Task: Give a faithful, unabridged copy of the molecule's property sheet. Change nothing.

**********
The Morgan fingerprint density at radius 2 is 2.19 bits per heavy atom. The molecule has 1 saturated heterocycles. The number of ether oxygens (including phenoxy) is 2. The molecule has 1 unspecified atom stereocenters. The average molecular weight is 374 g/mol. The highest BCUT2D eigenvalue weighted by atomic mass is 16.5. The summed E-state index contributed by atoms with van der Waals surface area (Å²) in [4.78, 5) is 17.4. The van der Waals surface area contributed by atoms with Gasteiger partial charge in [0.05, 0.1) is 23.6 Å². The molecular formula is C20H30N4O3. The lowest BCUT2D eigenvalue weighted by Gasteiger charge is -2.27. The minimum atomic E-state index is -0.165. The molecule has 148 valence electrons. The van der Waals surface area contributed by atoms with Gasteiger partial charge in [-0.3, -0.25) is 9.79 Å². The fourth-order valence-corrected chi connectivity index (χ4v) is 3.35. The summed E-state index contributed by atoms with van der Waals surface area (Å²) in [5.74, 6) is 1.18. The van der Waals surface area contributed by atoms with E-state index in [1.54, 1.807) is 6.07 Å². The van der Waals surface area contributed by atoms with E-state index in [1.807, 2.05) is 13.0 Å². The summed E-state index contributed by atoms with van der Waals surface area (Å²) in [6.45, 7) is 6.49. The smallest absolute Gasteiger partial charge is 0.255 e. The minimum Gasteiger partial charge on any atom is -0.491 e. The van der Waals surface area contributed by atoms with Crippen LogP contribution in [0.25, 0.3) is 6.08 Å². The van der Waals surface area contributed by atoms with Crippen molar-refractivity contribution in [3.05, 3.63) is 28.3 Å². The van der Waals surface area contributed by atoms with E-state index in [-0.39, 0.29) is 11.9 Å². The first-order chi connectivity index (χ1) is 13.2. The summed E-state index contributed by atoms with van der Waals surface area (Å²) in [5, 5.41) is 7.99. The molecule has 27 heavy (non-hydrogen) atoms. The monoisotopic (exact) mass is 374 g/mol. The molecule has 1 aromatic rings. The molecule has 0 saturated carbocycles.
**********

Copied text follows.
The Morgan fingerprint density at radius 2 is 2.19 bits per heavy atom. The molecule has 1 saturated heterocycles. The number of ether oxygens (including phenoxy) is 2. The molecule has 1 unspecified atom stereocenters. The average molecular weight is 374 g/mol. The highest BCUT2D eigenvalue weighted by atomic mass is 16.5. The summed E-state index contributed by atoms with van der Waals surface area (Å²) in [4.78, 5) is 17.4. The van der Waals surface area contributed by atoms with Gasteiger partial charge in [0.05, 0.1) is 23.6 Å². The molecular formula is C20H30N4O3. The lowest BCUT2D eigenvalue weighted by Gasteiger charge is -2.27. The minimum atomic E-state index is -0.165. The molecule has 148 valence electrons. The van der Waals surface area contributed by atoms with Gasteiger partial charge in [-0.3, -0.25) is 9.79 Å². The fourth-order valence-corrected chi connectivity index (χ4v) is 3.35. The summed E-state index contributed by atoms with van der Waals surface area (Å²) in [5.74, 6) is 1.18. The van der Waals surface area contributed by atoms with E-state index in [1.54, 1.807) is 6.07 Å². The van der Waals surface area contributed by atoms with E-state index in [1.807, 2.05) is 13.0 Å². The summed E-state index contributed by atoms with van der Waals surface area (Å²) in [6.45, 7) is 6.49. The smallest absolute Gasteiger partial charge is 0.255 e. The minimum Gasteiger partial charge on any atom is -0.491 e. The van der Waals surface area contributed by atoms with Crippen LogP contribution in [0.25, 0.3) is 6.08 Å². The van der Waals surface area contributed by atoms with Crippen molar-refractivity contribution in [3.05, 3.63) is 28.3 Å². The van der Waals surface area contributed by atoms with E-state index in [-0.39, 0.29) is 11.9 Å². The first-order chi connectivity index (χ1) is 13.2. The summed E-state index contributed by atoms with van der Waals surface area (Å²) in [5, 5.41) is 7.99. The molecule has 27 heavy (non-hydrogen) atoms. The monoisotopic (exact) mass is 374 g/mol. The molecule has 1 aromatic rings. The molecule has 0 saturated carbocycles.